We’ve long been familiar with the concept of smart technology – the majority of us have a smart phone in our pocket, a tablet on our bedside table or an AI assistant in our home. Of course, the workplace has embraced smart technology just as keenly, with the Internet of Things (IoT) changing the way we look at our daily working lives and responsibilities.
We’re moving into an era of ease – our small administration tasks are becoming automated, and our environments can be controlled simply and remotely. This is particularly true of the smart building, seen by many as the next frontier of smart technology.
The demand for smart office technology is increasing all over the world. As global business leaders recognise the myriad of benefits that smart technology can bring, a curious pattern is emerging: different regions seem to be motivated by distinctive reasons to prioritise smart buildings and technology.
Asia Pacific and Europe
According to research by Siemens, the impetus for embracing smart buildings varies greatly by region:
“In the Asia-Pacific region, for example, the sustainability agenda and the rise of green building standards have driven many new projects, especially in Australia and New Zealand. In European centres, such as Paris and Amsterdam, meanwhile, agile and connected smart buildings have emerged to address the talent agenda.”
Of course, issues such as environmentalism, and growing workplace trends like agility, are all relevant on a global scale, so why are some countries prioritising one benefit of smart buildings and eschewing others?
The Middle East
The answer can possibly be found in a simple concept – we favour what is most useful to us, and clearly, the smart buildings’ purpose is to be as useful as possible. As Siemens noted:
“Middle Eastern schemes such as those in Abu Dhabi feature smart building facades to manage energy costs in a harsh, hot climate, whereas in North America, a growing focus on user experience, community, and well-being – influenced by the Well Building Standard – is driving new thinking in the field. Prestigious office projects with an integrated digital strategy that mixes workspace with retail, hospitality, and residential are emerging. More and more well-known, reputable, and successful companies relocate their offices to ‘go smart’.”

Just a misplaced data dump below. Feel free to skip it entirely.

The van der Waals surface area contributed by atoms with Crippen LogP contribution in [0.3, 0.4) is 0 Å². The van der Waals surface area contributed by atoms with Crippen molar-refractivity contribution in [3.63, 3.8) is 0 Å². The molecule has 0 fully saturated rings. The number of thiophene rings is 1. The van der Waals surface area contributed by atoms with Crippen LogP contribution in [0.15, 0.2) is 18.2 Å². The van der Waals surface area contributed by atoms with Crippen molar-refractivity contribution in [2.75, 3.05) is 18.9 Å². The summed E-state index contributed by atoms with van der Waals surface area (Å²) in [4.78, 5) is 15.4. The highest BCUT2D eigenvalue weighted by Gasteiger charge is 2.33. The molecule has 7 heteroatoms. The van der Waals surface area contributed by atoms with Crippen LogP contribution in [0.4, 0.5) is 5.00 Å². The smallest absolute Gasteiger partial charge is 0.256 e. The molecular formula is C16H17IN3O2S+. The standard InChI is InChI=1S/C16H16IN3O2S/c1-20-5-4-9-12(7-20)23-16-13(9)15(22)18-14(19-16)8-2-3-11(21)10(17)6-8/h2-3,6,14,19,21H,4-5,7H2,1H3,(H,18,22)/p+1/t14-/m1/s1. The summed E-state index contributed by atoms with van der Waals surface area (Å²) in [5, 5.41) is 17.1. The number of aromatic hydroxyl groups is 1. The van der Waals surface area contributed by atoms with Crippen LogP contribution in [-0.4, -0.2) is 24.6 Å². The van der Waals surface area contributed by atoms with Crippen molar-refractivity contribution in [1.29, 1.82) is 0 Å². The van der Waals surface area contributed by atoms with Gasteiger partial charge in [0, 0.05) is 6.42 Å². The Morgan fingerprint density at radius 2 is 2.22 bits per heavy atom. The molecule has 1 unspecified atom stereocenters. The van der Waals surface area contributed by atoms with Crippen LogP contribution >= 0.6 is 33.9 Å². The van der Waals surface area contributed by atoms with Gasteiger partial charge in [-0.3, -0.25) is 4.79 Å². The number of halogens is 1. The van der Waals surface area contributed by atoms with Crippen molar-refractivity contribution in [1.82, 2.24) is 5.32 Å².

It makes sense that a region with sweltering temperatures (and no doubt exorbitant air conditioning costs) would look to prioritise cost saving features, whereas a country whose inhabitants have less rights in the workplace (at least in comparison to other western countries) might put a focus on employee wellbeing.
Overall, we can see the global differences in smart buildings and office technology may vary greatly, but the reasoning behind the business leaders’ priorities are generally the same – the smart building is being used for good, whether that’s to save money, build employee satisfaction, improve agility or help save the environment.
The important thing to remember, however, is that just because a business may chase a certain asset or outcome from their smart building, it doesn’t mean that the workforce isn’t still reaping the entire list of benefits – for example, an organisation may choose to focus on saving resources and money, but employees will still be able to manage their building preferences remotely, saving time too.
That’s the wonderful thing about smart technology: we may all have a particular reason or focus to use it, but the benefits continue to be numerous, often in ways we would never expect.